ISLAMABAD: According to The News on Thursday, officials have informed the International Monetary Fund (IMF) of their intention to alleviate the country’s severe electricity bill load. The Fund has been assured, though, that none of the goals set by the previous government would be endangered.
Dr. Shamshad Akhtar, the acting finance minister, stated on Wednesday that a team from Pakistani authorities met with IMF officials. Despite not being a part of the team, she reaffirmed Pakistan’s commitment to adhering to the IMF program. According to insiders in the finance ministry, the IMF program’s emergency allocation of Rs250 billion in the budget for 2023–2024 can be used to relieve the burden on consumers of energy.
It will take some time, nevertheless, for the IMF to accept the suggested relief plan, which might only apply to people using up to 400 units.
The budget for 2023–24 involves Rs250 billion for an emergency allocation, which would be used to stagger billing while also perhaps reducing certain charges for protected consumers.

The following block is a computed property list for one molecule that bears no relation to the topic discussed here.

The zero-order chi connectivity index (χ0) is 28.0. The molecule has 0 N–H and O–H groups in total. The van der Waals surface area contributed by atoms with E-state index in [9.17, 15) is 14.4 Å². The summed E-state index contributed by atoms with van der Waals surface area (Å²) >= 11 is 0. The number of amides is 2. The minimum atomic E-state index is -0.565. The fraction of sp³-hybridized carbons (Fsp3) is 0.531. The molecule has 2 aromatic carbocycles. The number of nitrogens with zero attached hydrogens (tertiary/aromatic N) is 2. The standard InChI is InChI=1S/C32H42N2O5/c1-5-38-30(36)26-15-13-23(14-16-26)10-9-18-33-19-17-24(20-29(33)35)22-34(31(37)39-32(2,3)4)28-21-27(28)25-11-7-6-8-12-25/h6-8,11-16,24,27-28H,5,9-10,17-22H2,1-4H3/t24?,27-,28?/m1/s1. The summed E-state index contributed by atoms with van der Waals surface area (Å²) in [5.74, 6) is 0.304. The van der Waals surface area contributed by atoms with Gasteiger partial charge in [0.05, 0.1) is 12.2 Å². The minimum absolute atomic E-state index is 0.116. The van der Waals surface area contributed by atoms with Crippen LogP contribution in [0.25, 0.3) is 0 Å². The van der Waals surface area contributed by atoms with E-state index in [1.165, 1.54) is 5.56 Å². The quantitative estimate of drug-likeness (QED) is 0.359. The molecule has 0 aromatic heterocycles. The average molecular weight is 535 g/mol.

Top official sources told The News on Wednesday that the amount “will only be utilized for users of up to 400-unit slabs, with the permission of IMF.”
When contacted, a senior official involved in negotiations with the IMF stated that due to the power subsidy, the fixed aim of accumulation in the circular debt, and the primary surplus of 0.4% of GDP for the current fiscal year, they would not violate the IMF’s envisioned targets.
The official acknowledged that they did not submit the plan to the IMF in writing, which, in the opinion of economists, could cause the proposed relief package for consumers of electricity to be further delayed.
High inflation in Pakistan, in particular, because of expensive electricity costs, has sparked five days of statewide protests in which people have been burning bills in public and refusing to pay them.
After the protests, the caretaker government had an emergency conference but was unable to come up with a plan to give the populace quick respite; as a result, it opted to wait until it received the IMF‘s approval before moving through with any proposal.
The Washington-based lender requested in writing that Pakistan submit its proposal to lower electricity costs.